70’s Soul Jam

Bringing together a classic lineup of R&B, soul and romantic hit-makers, this is more than a concert, it’s an event!! The Soul Jam includes performances by…The Stylistics, The Dramatics, The Chi-Lites, Harold Melvin’s Blue Notes, The Main Ingredient Featuring Cuba Gooding, Sr., New Birth, The Emotions, Blue Magic, Ray Goodman & Brown, The Three Degrees, The Manhattans, Peaches & Herb, Heatwave, and Bloodstone.

The Stylistics

The leading Philly soul group in the early ‘70s, this enduring band enjoyed twelve straight Top 10 hits from 1971-1974, including You Are Everything, Betcha by Golly, Wow, I’m Stone in Love With You, Break Up to Make Up,and You Make Me Feel Brand New. The act is a favorite for their showmanship, harmony and style.
The Dramatics

The Dramatics have been one of the most prolific, consistently entertaining groups of the last three decades. Another of the great non-Motown Detroit groups formed in the late 60s, the Dramatics went through significant personnel changes over their early years as the group struggled to find a hit. They ultimately found it on Stax/Volt Records with “Whatcha See Is Whatcha Get,” a latin-tinged cut lyrically based on a comic phrase popularized by Flip Wilson. It was an instant hit on both the pop and soul charts, and began a string of great cuts for the group penned by Tony Hester. The follow-ups “In The Rain” and “Toast to the Fool” were even better, and have remained in active play on many stations for nearly 30 years.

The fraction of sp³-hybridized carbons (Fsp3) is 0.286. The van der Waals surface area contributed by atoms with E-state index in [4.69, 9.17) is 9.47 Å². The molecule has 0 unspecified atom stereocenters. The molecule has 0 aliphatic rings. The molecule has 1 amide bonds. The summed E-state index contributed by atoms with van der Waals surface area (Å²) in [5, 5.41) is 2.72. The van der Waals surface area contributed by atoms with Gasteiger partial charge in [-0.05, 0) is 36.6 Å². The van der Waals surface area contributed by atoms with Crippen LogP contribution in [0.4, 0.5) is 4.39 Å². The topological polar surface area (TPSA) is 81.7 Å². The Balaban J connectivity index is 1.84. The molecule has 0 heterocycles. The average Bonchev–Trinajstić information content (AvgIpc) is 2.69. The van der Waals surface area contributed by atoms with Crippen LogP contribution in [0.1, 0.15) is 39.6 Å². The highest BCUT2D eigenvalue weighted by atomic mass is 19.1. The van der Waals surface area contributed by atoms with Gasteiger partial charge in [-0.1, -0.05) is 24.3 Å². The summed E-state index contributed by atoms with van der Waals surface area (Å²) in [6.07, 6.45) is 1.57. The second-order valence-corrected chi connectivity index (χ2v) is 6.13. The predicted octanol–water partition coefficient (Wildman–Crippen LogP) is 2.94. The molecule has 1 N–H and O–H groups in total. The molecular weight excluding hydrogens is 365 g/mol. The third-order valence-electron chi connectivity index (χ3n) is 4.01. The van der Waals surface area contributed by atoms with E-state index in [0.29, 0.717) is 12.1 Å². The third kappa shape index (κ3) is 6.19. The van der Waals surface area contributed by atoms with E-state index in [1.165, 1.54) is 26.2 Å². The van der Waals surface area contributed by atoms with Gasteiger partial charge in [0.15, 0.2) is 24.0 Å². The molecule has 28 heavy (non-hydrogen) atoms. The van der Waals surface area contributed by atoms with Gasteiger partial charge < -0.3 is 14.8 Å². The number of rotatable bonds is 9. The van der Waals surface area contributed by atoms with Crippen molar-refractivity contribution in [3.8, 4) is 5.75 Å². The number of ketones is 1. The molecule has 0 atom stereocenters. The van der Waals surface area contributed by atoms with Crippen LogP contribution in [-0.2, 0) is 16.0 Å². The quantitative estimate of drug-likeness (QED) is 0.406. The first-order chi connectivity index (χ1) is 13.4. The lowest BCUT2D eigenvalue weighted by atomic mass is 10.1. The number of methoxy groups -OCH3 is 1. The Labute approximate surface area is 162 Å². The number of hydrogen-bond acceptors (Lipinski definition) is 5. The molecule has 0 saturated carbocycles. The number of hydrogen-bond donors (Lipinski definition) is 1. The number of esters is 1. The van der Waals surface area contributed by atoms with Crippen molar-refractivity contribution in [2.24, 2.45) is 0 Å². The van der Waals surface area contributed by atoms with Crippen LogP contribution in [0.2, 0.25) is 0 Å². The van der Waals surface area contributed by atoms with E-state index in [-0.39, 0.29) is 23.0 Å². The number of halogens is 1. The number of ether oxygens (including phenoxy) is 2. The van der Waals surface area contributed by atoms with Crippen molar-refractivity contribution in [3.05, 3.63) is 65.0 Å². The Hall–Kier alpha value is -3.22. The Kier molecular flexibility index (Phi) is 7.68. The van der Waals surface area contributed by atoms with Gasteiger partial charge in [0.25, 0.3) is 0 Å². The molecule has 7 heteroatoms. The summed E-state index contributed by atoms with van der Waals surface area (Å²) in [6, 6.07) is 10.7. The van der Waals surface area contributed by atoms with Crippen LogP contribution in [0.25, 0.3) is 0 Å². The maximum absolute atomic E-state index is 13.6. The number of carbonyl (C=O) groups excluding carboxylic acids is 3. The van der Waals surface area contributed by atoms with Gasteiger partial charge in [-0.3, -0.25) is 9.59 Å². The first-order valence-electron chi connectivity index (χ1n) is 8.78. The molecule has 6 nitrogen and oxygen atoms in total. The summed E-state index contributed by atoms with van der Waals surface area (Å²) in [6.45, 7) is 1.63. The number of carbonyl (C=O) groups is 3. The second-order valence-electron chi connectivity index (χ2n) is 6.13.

One of the early 1970s most popular smooth soul groups didn’t hail from Philly or Memphis. Instead, the Chi-Lites were from Chicago, a city better known for its gritty urban blues and driving R&B. During the early ‘70s, they landed 11 Top Ten R&B singles, ranging from the romantic ballads like “Have You Seen Her” and “Oh Girl” to protest-themed songs like ’s Sake) Give More Power to the People” and “There Will Never Be Any Peace (Until God Is Seated at the Conference Table).”
Harold Melvin & The Blue Notes

The group scored on two smash ballads in 1972, “I Miss You” (later covered by David Ruffin) and the now classic “If You Don’t Know Me By Now” (later taken to #1 by Simply Red). By 1975’s “Wake Up Everybody” and “Bad Luck,” Harold Melvin & the Blue Notes were Soul Music royalty, on par with the O’Jays and the Stylistics.

The Main Ingredient ft. Cuba Gooding, Sr

Signing with RCA Records in 1970 and working with talented producer Bert DeCoteaux, the group began a string of moderate soul hits, the best of which was the sensitive ballad “Spinning Around.” Cuba Gooding, Sr. is perhaps best known for his impassioned lead vocals for The Main Ingredient during their prime hit-making years, when the group released 1972’s classic “Everybody Plays the Fool” followed by many other fine singles in the early 70s including “Just Don’t Want to Be Lonely.”
New Birth

New Birth (originally The Nite-Liters) is an American funk and R&B band formed in Detroit, Michigan by former Motown songwriters and producers Vernon Bullock and Harvey Fuqua and music industry veteran Tony Churchill. The group is most notable for the hits “I Can Understand It”, “It’s Been a Long Time”, “Wildflower” and “Dream Merchant,” featuring brothers Melvin and Leslie Wilson.

The Emotions

This Chicago-based trio of sisters with a strong gospel base, was one of the leading female R&B acts of the ’70s. Lead singer Sheila Hutchinson and her sisters Wanda and Jeanette were only teenagers when they crashed the soul charts in 1969 with the engaging “So I Can Love You” but they sang gospel as children and enjoyed secular fame locally before signing with Memphis-based Volt and working with producers Isaac Hayes and David Porter. In 1975, the group hooked up with Maurice White of Earth, Wind & Fire, an association that led to the number one pop/R&B hit “Best of My Love” in 1977. Two years after Best of My Love, Maurice White and the Emotions collaborated on “Boogie Wonderland” which was both a #2 R&B and #6 pop hit.